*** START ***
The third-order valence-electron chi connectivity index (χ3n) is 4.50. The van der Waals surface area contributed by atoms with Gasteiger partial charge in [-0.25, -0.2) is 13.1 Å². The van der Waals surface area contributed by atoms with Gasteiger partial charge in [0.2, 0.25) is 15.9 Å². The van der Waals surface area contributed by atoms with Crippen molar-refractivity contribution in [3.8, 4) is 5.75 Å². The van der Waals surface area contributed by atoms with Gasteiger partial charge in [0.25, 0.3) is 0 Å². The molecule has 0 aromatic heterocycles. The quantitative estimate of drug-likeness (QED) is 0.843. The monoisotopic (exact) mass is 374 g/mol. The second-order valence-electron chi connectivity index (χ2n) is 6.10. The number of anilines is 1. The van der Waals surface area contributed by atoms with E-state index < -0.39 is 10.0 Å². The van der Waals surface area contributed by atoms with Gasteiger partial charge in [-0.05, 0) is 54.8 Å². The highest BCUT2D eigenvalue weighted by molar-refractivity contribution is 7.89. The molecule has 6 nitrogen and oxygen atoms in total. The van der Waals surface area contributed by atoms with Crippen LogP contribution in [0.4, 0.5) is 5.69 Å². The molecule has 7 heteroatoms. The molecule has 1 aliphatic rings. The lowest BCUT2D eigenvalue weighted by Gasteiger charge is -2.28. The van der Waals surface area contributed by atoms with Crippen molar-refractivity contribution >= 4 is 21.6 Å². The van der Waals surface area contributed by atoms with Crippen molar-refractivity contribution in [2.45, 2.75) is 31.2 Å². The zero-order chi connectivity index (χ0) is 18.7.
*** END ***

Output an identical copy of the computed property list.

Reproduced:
The third-order valence-electron chi connectivity index (χ3n) is 4.50. The van der Waals surface area contributed by atoms with Gasteiger partial charge in [-0.25, -0.2) is 13.1 Å². The van der Waals surface area contributed by atoms with Gasteiger partial charge in [0.2, 0.25) is 15.9 Å². The van der Waals surface area contributed by atoms with Crippen molar-refractivity contribution in [3.8, 4) is 5.75 Å². The van der Waals surface area contributed by atoms with Gasteiger partial charge in [0.25, 0.3) is 0 Å². The molecule has 0 aromatic heterocycles. The quantitative estimate of drug-likeness (QED) is 0.843. The monoisotopic (exact) mass is 374 g/mol. The second-order valence-electron chi connectivity index (χ2n) is 6.10. The number of anilines is 1. The van der Waals surface area contributed by atoms with E-state index < -0.39 is 10.0 Å². The van der Waals surface area contributed by atoms with Gasteiger partial charge in [-0.05, 0) is 54.8 Å². The highest BCUT2D eigenvalue weighted by molar-refractivity contribution is 7.89. The molecule has 6 nitrogen and oxygen atoms in total. The van der Waals surface area contributed by atoms with Crippen LogP contribution in [0.4, 0.5) is 5.69 Å². The molecule has 7 heteroatoms. The molecule has 1 aliphatic rings. The lowest BCUT2D eigenvalue weighted by Gasteiger charge is -2.28. The van der Waals surface area contributed by atoms with Crippen molar-refractivity contribution >= 4 is 21.6 Å². The van der Waals surface area contributed by atoms with Crippen molar-refractivity contribution in [2.45, 2.75) is 31.2 Å². The zero-order chi connectivity index (χ0) is 18.7.